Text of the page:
Defense Secretary Makes Unannounced Visit to Iraq

Twenty years after the launch of the U.S.-led coalition invasion of Iraq, Secretary of Defense Lloyd Austin made an unannounced visit to Baghdad on March 7 to meet with the nation’s prime minister Mohammed Shia al-Sudani.

Austin is on a multi-day tour of the Middle East during which he will meet with the leaders of nations that are allied with the United States.

The focus of Austin’s meeting with al-Sudani was to discuss the future of the U.S. troop presence in Iraq.

There are 2,500 U.S. troops in the country.

“I just concluded a productive meeting with Prime Minister Sudani and Minister of Defense Abbasi. This was just the latest high-level contact between our governments,” said Austin to a group of reporters in Baghdad. “And all of these engagements underscore the U.S. commitment to expanding our partnership with the people and the government of Iraq. We’re deeply committed to ensuring that the Iraqi people can live in peace and dignity, with safety and security and with economic opportunity for all.”

Austin mentioned Daesh in his comments, the terrorist group that in 2014—not long after the U.S. pulled most its forces from Iraq—commenced an offensive that eventually saw the organization control large areas of the country.

“You know, just a few years ago, Daesh was marching across Iraq, terrorizing its citizens and threatening the stability of the entire region,” said Austin. “In response, the United States convened the global coalition of 80 countries, and that coalition responded to the request of the sovereign government of Iraq to work alongside them to defeat this ruthless terrorist enemy.”

Austin commanded an American army infantry force on the ground during the 2003 invasion of Iraq. In 2011, he led and oversaw the withdrawal of U.S. troops from Iraq following the U.S. declaration that the goals of the invasion had been met.

The United States announced in early December 2021 that its combat mission in Iraq had ended, but that its troops would stay in the country.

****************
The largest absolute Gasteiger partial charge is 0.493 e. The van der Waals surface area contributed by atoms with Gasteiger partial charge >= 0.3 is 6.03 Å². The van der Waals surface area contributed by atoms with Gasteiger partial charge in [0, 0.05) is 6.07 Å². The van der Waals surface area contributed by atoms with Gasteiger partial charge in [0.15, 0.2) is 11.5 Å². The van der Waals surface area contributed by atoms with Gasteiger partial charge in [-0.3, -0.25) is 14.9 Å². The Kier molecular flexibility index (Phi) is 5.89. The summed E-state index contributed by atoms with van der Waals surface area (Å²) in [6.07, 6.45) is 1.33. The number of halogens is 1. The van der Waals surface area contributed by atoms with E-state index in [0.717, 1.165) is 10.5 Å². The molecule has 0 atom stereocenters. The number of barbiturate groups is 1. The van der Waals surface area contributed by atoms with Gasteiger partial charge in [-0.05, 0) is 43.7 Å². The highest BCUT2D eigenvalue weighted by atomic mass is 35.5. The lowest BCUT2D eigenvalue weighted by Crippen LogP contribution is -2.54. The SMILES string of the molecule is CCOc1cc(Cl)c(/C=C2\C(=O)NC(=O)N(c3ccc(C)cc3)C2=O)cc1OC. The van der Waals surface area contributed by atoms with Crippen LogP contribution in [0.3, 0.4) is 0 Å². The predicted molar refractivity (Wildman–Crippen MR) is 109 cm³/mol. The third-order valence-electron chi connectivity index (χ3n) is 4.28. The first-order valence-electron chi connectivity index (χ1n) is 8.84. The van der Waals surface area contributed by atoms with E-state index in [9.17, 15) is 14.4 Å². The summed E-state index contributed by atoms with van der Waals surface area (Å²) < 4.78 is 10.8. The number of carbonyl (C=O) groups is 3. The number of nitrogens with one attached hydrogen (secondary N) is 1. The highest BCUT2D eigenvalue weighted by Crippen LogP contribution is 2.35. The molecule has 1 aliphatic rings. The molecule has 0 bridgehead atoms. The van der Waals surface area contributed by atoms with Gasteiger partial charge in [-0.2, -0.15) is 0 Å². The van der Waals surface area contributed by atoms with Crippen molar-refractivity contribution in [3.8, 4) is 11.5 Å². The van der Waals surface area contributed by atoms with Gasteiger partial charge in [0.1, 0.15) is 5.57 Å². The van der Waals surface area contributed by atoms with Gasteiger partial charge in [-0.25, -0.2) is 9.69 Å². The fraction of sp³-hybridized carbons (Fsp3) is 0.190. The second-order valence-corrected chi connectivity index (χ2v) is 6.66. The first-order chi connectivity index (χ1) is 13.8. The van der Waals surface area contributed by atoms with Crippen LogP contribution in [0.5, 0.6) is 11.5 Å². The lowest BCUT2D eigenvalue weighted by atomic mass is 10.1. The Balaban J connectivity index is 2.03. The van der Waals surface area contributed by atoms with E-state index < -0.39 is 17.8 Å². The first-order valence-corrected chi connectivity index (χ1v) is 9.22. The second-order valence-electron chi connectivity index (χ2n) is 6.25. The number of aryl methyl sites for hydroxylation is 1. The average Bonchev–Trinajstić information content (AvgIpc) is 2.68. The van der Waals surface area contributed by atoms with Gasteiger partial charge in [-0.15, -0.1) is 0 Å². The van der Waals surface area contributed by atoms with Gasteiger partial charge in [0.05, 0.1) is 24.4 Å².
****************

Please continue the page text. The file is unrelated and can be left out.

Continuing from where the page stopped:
At that time, commenting on the continued role of the U.S. forces in Iraq, Maj. Gen. John Brennan said, “as we complete our combat role, we will remain here to advise, assist, and enable the ISF [Iraq Security Forces], at the invitation of Republic of Iraq.”

Former Iraqi President Saddam Hussein points while listening to the prosecution during his ‘Anfal’ genocide trial in Baghdad, Iraq, on Dec. 21, 2006. (Nikola Solic-Pool/Getty Images)

Coalition forces, composed primarily of U.S. troops, with the United Kingdom providing the bulk of support assistance, invaded Iraq following former President George Bush’s claim that former Iraq President Saddam Hussein and his regime had weapons of mass destruction.

Hussein had been given a deadline to step down as president or face military action. Saddam refused to vacate the presidency, and ordered his forces to oppose an invasion; and he went into hiding.

Although the United States and its allies crushed Saddam’s forces in three weeks, with relatively few casualties, guerilla attacks continued on coalition forces and American soldiers continued to see heavy combat and suffer death and injury.

U.S. soldiers captured Saddam Hussein in early December 2013, and turned him over to the new Iraqi government, which tried him for crimes against humanity. He was convicted and sentenced to death by hanging, with the sentence carried out on the morning of Dec. 30, 2006.

From The Epoch Times

ntd newsletter icon
Sign up for NTD Daily
What you need to know, summarized in one email.
Stay informed with accurate news you can trust.
By registering for the newsletter, you agree to the Privacy Policy.